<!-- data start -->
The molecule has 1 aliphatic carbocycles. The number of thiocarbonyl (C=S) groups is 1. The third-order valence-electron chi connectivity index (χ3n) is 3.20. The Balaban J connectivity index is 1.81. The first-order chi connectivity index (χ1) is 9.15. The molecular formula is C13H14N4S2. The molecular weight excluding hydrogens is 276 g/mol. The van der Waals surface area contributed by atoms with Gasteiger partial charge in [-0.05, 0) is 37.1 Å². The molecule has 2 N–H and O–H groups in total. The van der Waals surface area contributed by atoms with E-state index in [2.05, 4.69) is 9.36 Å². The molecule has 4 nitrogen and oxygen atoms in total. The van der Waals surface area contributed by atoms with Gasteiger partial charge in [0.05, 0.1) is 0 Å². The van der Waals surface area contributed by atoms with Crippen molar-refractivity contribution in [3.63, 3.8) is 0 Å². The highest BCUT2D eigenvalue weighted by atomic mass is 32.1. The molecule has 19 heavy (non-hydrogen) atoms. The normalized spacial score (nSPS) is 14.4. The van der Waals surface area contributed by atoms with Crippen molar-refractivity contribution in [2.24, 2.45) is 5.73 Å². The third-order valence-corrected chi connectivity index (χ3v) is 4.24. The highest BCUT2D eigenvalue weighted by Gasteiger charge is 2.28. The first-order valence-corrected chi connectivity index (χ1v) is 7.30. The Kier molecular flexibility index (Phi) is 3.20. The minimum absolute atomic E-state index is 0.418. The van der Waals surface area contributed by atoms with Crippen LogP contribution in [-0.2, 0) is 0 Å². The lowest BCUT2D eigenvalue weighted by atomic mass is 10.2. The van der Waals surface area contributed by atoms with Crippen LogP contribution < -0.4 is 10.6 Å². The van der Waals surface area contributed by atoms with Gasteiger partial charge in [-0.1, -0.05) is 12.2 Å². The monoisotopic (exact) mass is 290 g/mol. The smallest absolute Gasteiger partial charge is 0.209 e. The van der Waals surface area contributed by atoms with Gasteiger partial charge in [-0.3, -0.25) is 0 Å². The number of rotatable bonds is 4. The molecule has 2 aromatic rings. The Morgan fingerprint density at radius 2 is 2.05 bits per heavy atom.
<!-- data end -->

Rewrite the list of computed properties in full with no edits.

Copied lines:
The molecule has 1 aliphatic carbocycles. The number of thiocarbonyl (C=S) groups is 1. The third-order valence-electron chi connectivity index (χ3n) is 3.20. The Balaban J connectivity index is 1.81. The first-order chi connectivity index (χ1) is 9.15. The molecular formula is C13H14N4S2. The molecular weight excluding hydrogens is 276 g/mol. The van der Waals surface area contributed by atoms with Gasteiger partial charge in [-0.05, 0) is 37.1 Å². The molecule has 2 N–H and O–H groups in total. The van der Waals surface area contributed by atoms with E-state index in [2.05, 4.69) is 9.36 Å². The molecule has 4 nitrogen and oxygen atoms in total. The van der Waals surface area contributed by atoms with Gasteiger partial charge in [0.05, 0.1) is 0 Å². The van der Waals surface area contributed by atoms with Crippen molar-refractivity contribution in [3.63, 3.8) is 0 Å². The highest BCUT2D eigenvalue weighted by atomic mass is 32.1. The molecule has 19 heavy (non-hydrogen) atoms. The normalized spacial score (nSPS) is 14.4. The van der Waals surface area contributed by atoms with Crippen molar-refractivity contribution in [2.24, 2.45) is 5.73 Å². The third-order valence-corrected chi connectivity index (χ3v) is 4.24. The highest BCUT2D eigenvalue weighted by Gasteiger charge is 2.28. The first-order valence-corrected chi connectivity index (χ1v) is 7.30. The Kier molecular flexibility index (Phi) is 3.20. The minimum absolute atomic E-state index is 0.418. The van der Waals surface area contributed by atoms with Crippen LogP contribution in [-0.2, 0) is 0 Å². The lowest BCUT2D eigenvalue weighted by atomic mass is 10.2. The van der Waals surface area contributed by atoms with Crippen LogP contribution < -0.4 is 10.6 Å². The van der Waals surface area contributed by atoms with Gasteiger partial charge in [-0.1, -0.05) is 12.2 Å². The monoisotopic (exact) mass is 290 g/mol. The smallest absolute Gasteiger partial charge is 0.209 e. The van der Waals surface area contributed by atoms with Gasteiger partial charge in [-0.3, -0.25) is 0 Å². The number of rotatable bonds is 4. The molecule has 2 aromatic rings. The Morgan fingerprint density at radius 2 is 2.05 bits per heavy atom.